This retrospective of 42 tapestries, many of which are mural-size and narrative, by Swedish-born Norwegian artist Hannah Ryggen (1898-1970) is revelatory, summarizing her ability to use the warm, tactile medium of weaving to create affecting critiques of humanity. While the exhibition (which was co-organized by and travels to the Moderna Museet in Malmö) and Ryggen’s inclusion in the 2012 Documenta dovetail with the art world’s current appetite for both overlooked female artists and craft, her skill has been recognized internationally since the middle of the last century.
In the 1920s, Ryggen, who studied painting, taught herself how to weave on the Norwegian farm where she lived with her painter husband and their daughter. After learning to card, spin and dye wool with lichen, bark, human urine and other natural materials, Ryggen worked on a standing loom, weaving complex images—without preparatory drawings—in deep, expressionistic hues. In the 1930s, while the leftist newspapers that she read reported Nazis marching across Europe (the show includes clippings), Ryggen’s tapestries commenting on current events were circulating in exhibitions around the world. Like other socially committed artists of the time, such as Diego Rivera and Ben Shahn, Ryggen focused on depictions of people, often specific individuals.
The 4-by-5-foot tapestry Drommedod (Death of Dreams), 1936, in ominous browns and grays, portrays the narrative action in a band at the top of the piece. Jailed figures surround a trio of Nazi officers in the center, who twist the head of an ashen man. His limp body dangles down into an abstract field of swastikas, which fill much of the bottom three-quarters of the work. Although keyed to the Nazis’ imprisonment of the German pacifist journalist Carl von Ossietzky, the image—like the similarly structured Etiopia (Ethiopia), 1935, which refers to Mussolini’s invasion of the African country and was shown near Picasso’s Guernica at the 1937 world’s fair in Paris—conveys the weight of all those tortured and killed.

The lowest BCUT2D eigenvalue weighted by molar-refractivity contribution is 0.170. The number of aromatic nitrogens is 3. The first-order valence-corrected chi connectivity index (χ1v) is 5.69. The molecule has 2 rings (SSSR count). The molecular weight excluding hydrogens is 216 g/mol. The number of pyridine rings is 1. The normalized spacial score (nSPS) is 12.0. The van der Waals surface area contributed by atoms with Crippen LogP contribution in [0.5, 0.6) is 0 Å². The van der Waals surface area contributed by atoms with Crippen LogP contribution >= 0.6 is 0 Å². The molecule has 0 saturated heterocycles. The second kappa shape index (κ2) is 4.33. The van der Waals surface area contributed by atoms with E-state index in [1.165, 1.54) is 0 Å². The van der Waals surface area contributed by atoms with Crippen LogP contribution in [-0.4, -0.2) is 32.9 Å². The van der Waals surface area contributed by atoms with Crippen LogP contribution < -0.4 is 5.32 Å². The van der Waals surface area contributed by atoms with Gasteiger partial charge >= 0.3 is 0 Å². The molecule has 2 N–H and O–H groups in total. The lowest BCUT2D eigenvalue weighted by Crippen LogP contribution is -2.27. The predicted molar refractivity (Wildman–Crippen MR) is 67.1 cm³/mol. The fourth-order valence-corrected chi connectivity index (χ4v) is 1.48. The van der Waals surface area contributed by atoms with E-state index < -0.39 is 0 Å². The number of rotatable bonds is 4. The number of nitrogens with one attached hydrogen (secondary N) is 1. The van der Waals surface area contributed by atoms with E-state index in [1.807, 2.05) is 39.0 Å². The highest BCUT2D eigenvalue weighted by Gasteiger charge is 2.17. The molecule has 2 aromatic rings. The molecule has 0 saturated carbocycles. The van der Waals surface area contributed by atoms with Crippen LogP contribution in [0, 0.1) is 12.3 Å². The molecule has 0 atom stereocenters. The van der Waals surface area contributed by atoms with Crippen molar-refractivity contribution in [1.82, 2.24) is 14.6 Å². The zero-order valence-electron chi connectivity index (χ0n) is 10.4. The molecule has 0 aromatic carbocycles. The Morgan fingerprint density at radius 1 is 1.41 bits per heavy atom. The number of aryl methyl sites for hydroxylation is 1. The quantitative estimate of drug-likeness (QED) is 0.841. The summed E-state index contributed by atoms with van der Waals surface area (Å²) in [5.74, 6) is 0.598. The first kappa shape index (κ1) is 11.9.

Ryggen created more complicated compositions in response to Nazi incursions in Norway, where her husband was among the pacifists imprisoned. An especially dynamic hanging is the 6-by-14-foot 6 October 1942 (1942), which bears witness to a day in Trondheim when several prominent resistance leaders were executed and martial law institutionalized the detention of Jews. Anchoring the composition on the right is a hearty trio—a woman holding an animal’s head, another wielding scissors and a man wearing a worker’s billed cap—that appears resolute despite being corralled into a vessel under the menacing presence of three red-faced men. On the left, a mustached Hitler swoops in and presides over bloody beheadings. In the center, behind a castle wall, a top-hatted man remains idle, as many in power did at that time.
Ryggen’s social critique did not diminish after the war ended, or after she gained success in the mid-1950s, when a Smithsonian-organized exhibition brought her tapestries to the United States. In 1966, two years after representing Norway at the Venice Biennale, Ryggen wove a particularly remarkable work, the nearly 8-by-10-foot Blod i gresset (Blood in the Grass). Created as the Vietnam War raged, it smolders with fiery hues. A man wearing a wide-brimmed, Western-style hat stands on the right with his dog. Hemmed in by the tapestry’s blood-red ground, which is interlaced with grasslike tufts of green pile, this cowboy—President Johnson? the United States?—appears isolated, oblivious and dangerous. The textile is evidence that until the end of her career Ryggen used color, composition and texture to create powerful indictments of injustice.